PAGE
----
The 12 cheerleaders who make up the DCC’s elite Show Group are scheduled to leave the next morning for the organization’s 77th USO tour. So they exchange hugs with their teammates and head home to finish packing for the eight-day trip to South Korea.

“We are going to visit some troops overseas to show our thanks and gratitude for what they do for us,” Schram said. “It is truly a win-win situation because the soldiers are happy to see something from home and we are so grateful for them. It is such an amazing experience that I’d say it’s the highlight of my entire 20s.”

There is no rest for the other DCC members, either.

At 9 a.m. Monday, Cowboys players and cheerleaders visit Cook Children’s Medical Center in Fort Worth, Children’s Medical Center of Dallas, Texas Scottish Rite Hospital for Children in Dallas and Medical City Children’s Hospital.

For many, the trip overseas and the visits to the hospital put everything into perspective, especially the loss Sunday.

“Hospital visits are my favorite day of the year. It doesn’t matter if we won or lost, it’s all about the kids,” said second-year veteran Kelsey Lauren. “It is one of the greatest feelings in the world to put on this uniform and make these kids’ day, and it warms my heart to see their smiles and know that I can make a difference in someone’s life.”

Vote for the Dallas Cowboys’ Pro Bowl Cheerleader

DallasCowboysCheerleaders.com: In January, we will send one cheerleader to Hawaii to represent the Dallas Cowboys Cheerleaders in the Pro Bowl!!! The Pro Bowl requires a DCC that can handle a rigorous appearance and performance schedule in addition to learning approximately 10 new sideline dances. She will be heavily photographed, make numerous appearances, and dance alongside other NFL cheerleaders.

Like the NFL Pro Bowl player representatives, this year’s Pro Bowl cheerleader will be selected through a combination of DCC, staff and fan voting. We’d like to hear who YOU think deserves this honor.

You should choose the one DCC who has exemplified the following:

Attitude
Cooperation
Team Spirit
Personal Behavior
Performance
Leadership
Self-confidence
Public Speaking Skills
Poise
Powerful Dancer
Showmanship
Projection

[Click here to cast your vote for one of this year’s veterans.]

Photo of the Day – December 5


2011 Pro Bowl Dallas Cowboys Cheerleader Brittany at Ohana Day

Photo of the Day – November 12


A Dallas Cowboys Cheerleader

Fmr DCC Expecting Baby #2

‘Bachelor’ winner Rycroft expecting baby
Newsday
October 22, 2013

Season 13 “The Bachelor” winner Melissa Rycroft and her husband of nearly four years, Tye Strickland, are expecting their second child, Newsday contributor Frank Lovece reports. The reality star and former Dallas Cowboys cheerleader, 30, said yesterday on ABC’s “Good Morning America” that she is due next spring. The couple have a daughter, Ava, 2.

Get “On The Mat” with Makenzi Swicegood

CHEER CHANNEL INTRODUCES NEW INDUSTRY TALK SHOW “ON THE MAT” WITH MAKENZI SWICEGOOD


Cheer Channel Inc. (CCI), the #1 online news and entertainment network for the spirit industry, announced today that it will launch a new cheer industry talk show On The Mat, hosted by Makenzi Swicegood. The show will take viewers behind-the-scenes of cheerleading gyms across the country and offer an inside scoop on gyms and teams throughout the industry. The CCI original series will have its world premier in October and will continue with bi-weekly episodes which can be viewed on the Cheer Channel Network YouTube channel, Cheer Channel website, and On The Mat Facebook page.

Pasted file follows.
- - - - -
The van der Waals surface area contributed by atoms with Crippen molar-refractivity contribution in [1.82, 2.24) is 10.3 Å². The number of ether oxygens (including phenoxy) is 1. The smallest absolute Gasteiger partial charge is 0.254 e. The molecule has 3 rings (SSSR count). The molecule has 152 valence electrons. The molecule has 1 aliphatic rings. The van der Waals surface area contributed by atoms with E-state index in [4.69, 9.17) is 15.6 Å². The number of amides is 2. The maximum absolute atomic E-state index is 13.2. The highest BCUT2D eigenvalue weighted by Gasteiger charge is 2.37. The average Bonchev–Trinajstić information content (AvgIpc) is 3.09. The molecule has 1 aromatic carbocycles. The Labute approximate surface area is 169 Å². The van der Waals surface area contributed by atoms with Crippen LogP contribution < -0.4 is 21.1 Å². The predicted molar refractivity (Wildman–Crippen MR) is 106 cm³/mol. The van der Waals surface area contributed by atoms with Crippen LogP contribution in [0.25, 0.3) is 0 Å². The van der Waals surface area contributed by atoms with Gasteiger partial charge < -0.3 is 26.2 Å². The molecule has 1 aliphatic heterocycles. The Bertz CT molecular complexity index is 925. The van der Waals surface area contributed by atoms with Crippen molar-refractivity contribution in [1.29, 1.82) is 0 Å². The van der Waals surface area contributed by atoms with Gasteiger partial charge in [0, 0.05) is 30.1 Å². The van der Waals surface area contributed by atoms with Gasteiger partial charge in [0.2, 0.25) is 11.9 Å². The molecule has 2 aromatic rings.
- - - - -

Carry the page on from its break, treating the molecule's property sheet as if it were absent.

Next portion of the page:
The host of On The Mat, Makenzi Swicegood, is an actress, model, spokeswoman, former Cheer Athletics and Dallas Cowboys Cheerleader. She is the daughter of Jody Melton and Ginger Swicegood-Melton, owners of Cheer Athletics All Stars in Plano, Texas. Swicegood has also previously been a host for the Cheer Channel at cheer events. “I am thrilled to join this project with Cheer Channel,” commented Swicegood. “Creating an outlet for exciting, unique, and uplifting messages from gyms across the country is a great way to show that all-star cheerleading is more than just cheerleading. It is a world of strong and positive individuals making a difference in their communities as well as on the mat.”

Viewers of On The Mat can expect to see industry highlights, two featured “Gyms-of-the-Month,” coach and cheerleader interviews, and who to watch on the road to worlds. Swicegood will also be following causes and showcasing teams from around the country that are making outstanding achievements in communities, causes, and campaigns. Viewers will also have the chance to get involved in the show by participating in show contests for a chance to win prizes from Cheer Channel and On The Mat sponsors. Fans may submit special stories or teams for recognition on the official show Facebook page.

“Makenzi was the obvious choice for this show,” said Cindy Villarreal, CEO of CCI. “She is such a known and respected figure in the industry and we know she will do a terrific job bringing the real world of cheer gyms to life.” CCI and Swicegood were present at the Cheer Athletics Showcase in Plano, Texas on October 3-5 to film and conduct interviews for On The Mat.

[CheerChannel on YouTube]

Kelli and Judy Will Be Live Tweeting Tonight’s DCC: Making the Team

[Kelli on Twitter]

[Judy on Twitter]